Bisexual, tri-sexual, try-sexual, die-sexual, lie-sexual, why-sexual, my-sexual, even pie-sexual, the list of potential variations of gender identity and sexual practices and preferences is expanding fast towards infinity. Some people are happy to do things in the real world in full exposure. Others can only do so behind a wall of privacy and anonymity for any number of reasons. We should protect their right to do so, because the joy and fulfillment and identity they may get from their gender play is no less important than anyone else’s.

LGBT rights activism is just so yesterday! Let’s protect the new front line where anonymity, freedom of identity, and privacy are all being attacked daily. Only then can we keep gender freedom and gender identity freedom.

Meanwhile, the activists we need are still fighting at the back.



The future of virtual reality

I first covered this topic in 1991 or 1992, can’t recall, when we were playing with the Virtuality machines. I got a bit carried away, did the calculations on processing power requirements for decent images, and announced that VR would replace TV as our main entertainment by about 2000. I still use that as my best example of things I didn’t get right.

I have often considered why it didn’t take off as we expected. There are two very plausible explanations and both might apply somewhat to the new launches we’re seeing now.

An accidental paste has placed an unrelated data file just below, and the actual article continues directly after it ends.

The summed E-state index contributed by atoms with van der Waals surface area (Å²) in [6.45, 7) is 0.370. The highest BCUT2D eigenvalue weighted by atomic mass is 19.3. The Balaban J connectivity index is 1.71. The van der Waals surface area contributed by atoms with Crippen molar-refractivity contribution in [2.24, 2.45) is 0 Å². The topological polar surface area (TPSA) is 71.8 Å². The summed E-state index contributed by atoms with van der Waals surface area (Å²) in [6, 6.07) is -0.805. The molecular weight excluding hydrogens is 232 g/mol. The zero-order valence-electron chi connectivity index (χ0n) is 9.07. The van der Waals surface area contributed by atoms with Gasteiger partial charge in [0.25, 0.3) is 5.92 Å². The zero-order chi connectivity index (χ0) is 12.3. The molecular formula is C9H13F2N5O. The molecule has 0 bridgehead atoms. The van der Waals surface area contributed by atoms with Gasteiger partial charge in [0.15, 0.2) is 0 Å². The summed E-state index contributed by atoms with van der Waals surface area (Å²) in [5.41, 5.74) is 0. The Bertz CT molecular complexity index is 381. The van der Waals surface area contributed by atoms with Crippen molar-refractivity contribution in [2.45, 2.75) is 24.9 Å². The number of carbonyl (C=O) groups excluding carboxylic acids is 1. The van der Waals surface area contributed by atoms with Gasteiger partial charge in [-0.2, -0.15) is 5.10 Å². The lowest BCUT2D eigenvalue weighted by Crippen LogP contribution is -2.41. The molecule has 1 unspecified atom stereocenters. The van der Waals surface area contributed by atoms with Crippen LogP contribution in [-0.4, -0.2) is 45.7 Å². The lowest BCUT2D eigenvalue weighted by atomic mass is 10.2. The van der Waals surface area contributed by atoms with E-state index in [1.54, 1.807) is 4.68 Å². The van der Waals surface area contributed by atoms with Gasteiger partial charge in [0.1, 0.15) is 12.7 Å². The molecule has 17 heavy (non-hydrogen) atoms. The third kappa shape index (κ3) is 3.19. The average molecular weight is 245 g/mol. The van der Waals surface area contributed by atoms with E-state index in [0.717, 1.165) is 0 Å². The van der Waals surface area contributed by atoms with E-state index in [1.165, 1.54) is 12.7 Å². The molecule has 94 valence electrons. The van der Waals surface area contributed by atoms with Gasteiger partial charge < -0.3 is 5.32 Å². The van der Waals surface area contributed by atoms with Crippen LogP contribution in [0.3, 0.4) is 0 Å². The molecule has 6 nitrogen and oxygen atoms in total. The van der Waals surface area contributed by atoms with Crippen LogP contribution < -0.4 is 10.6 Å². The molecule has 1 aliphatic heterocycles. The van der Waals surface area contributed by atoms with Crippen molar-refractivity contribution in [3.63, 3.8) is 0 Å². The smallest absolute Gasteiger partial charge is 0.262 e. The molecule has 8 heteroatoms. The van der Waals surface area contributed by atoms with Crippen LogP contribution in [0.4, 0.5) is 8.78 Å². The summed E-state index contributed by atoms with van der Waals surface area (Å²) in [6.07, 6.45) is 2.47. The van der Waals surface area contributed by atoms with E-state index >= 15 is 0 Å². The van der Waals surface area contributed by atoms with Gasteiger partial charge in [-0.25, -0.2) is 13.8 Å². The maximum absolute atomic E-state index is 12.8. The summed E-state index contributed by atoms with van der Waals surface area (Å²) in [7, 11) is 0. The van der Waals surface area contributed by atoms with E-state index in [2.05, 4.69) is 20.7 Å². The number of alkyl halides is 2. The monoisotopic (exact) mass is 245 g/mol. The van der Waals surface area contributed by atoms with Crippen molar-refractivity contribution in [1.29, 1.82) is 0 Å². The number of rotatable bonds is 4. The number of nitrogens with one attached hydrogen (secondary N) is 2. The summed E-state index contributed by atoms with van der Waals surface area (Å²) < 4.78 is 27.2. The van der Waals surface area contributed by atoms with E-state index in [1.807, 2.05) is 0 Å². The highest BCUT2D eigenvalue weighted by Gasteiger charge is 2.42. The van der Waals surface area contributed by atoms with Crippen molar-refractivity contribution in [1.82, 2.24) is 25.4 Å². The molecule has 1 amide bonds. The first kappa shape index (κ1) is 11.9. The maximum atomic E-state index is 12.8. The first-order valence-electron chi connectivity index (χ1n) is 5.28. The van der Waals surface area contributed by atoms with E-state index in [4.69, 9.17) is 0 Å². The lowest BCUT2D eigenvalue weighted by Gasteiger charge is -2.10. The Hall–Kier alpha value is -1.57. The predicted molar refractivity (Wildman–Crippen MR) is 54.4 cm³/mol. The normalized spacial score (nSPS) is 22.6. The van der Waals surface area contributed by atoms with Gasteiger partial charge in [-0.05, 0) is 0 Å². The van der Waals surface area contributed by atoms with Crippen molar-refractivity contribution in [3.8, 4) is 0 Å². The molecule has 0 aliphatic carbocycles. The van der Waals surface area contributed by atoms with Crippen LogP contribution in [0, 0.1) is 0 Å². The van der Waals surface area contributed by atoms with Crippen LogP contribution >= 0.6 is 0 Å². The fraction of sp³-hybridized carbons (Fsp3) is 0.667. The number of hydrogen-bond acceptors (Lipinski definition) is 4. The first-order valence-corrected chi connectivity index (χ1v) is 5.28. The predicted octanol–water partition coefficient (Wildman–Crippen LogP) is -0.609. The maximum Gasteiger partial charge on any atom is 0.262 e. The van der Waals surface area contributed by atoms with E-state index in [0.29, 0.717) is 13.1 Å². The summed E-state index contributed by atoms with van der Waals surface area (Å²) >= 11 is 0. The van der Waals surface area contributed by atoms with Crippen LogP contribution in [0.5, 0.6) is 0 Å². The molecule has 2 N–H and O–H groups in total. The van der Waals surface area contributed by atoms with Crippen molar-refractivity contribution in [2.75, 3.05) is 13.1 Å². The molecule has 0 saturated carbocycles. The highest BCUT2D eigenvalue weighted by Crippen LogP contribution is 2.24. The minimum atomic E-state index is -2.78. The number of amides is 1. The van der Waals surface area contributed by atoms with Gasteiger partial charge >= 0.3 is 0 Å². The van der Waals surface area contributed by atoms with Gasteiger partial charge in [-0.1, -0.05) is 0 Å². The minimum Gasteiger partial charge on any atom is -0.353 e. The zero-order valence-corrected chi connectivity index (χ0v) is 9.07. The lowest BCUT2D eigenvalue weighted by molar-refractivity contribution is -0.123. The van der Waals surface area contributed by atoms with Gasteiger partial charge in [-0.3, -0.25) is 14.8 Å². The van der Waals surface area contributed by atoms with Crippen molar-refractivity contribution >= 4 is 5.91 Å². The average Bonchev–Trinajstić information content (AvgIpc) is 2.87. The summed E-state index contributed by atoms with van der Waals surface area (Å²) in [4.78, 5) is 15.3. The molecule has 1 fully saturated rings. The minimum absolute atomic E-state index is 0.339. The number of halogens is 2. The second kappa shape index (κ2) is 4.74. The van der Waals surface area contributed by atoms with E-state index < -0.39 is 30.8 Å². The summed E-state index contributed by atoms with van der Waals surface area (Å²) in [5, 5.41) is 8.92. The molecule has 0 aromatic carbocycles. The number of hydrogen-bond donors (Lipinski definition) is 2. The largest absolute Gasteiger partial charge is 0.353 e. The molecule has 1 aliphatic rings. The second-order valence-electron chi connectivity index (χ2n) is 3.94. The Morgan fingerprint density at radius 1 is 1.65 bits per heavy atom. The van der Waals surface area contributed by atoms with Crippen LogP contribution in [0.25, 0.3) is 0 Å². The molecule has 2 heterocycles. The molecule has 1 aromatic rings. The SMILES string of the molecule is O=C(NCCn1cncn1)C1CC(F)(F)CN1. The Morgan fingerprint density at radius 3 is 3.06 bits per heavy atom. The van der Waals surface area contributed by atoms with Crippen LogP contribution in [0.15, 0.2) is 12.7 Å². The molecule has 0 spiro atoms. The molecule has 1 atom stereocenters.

1: It did happen, just differently. People are using excellent pseudo-3D environments in computer games, and that is perfectly acceptable, they simply don’t need full-blown VR. Just as 3DTV hasn’t turned out to be very popular compared to regular TV, so wandering around a virtual world doesn’t necessarily require VR. TV or  PC monitors are perfectly adequate in conjunction with the cooperative human brain to convey the important bits of the virtual world illusion.

2. Early 1990s VR headsets reportedly gave some people eye strain or psychological distortions that persisted long enough after sessions to present potential dangers. This meant corporate lawyers would have been warning about potentially vast class action suits with every kid that develops a squint blaming the headset manufacturers, or when someone walked under a bus because they were still mentally in a virtual world. If anything, people are far more likely to sue for alleged negative psychological effects now than back then.

My enthusiasm for VR hasn’t gone away. I still think it has great potential. I just hope the manufacturers are fully aware of these issues and have dealt with or are dealing with them. It would be a great shame indeed if a successful launch is followed by rapid market collapse or class action suits. I hope they can avoid both problems.

The porn industry is already gearing up to capitalise on VR, and the more innocent computer games markets too. I spend a fair bit of my spare time in the virtual worlds of computer games. I find games far more fun than TV, and adding more convincing immersion and better graphics would be a big plus. In the further future, active skin will allow our nervous systems to be connected into the IT too, recording and replaying sensations so VR could become full sensory. When you fight an enemy in a game today, the controller might vibrate if you get hit or shot. If you could feel the pain, you might try a little harder to hide. You may be less willing to walk casually through flames if they hurt rather than just making a small drop in a health indicator or you might put a little more effort into kindling romances if you could actually enjoy the cuddles. But that’s for the next generation, not mine.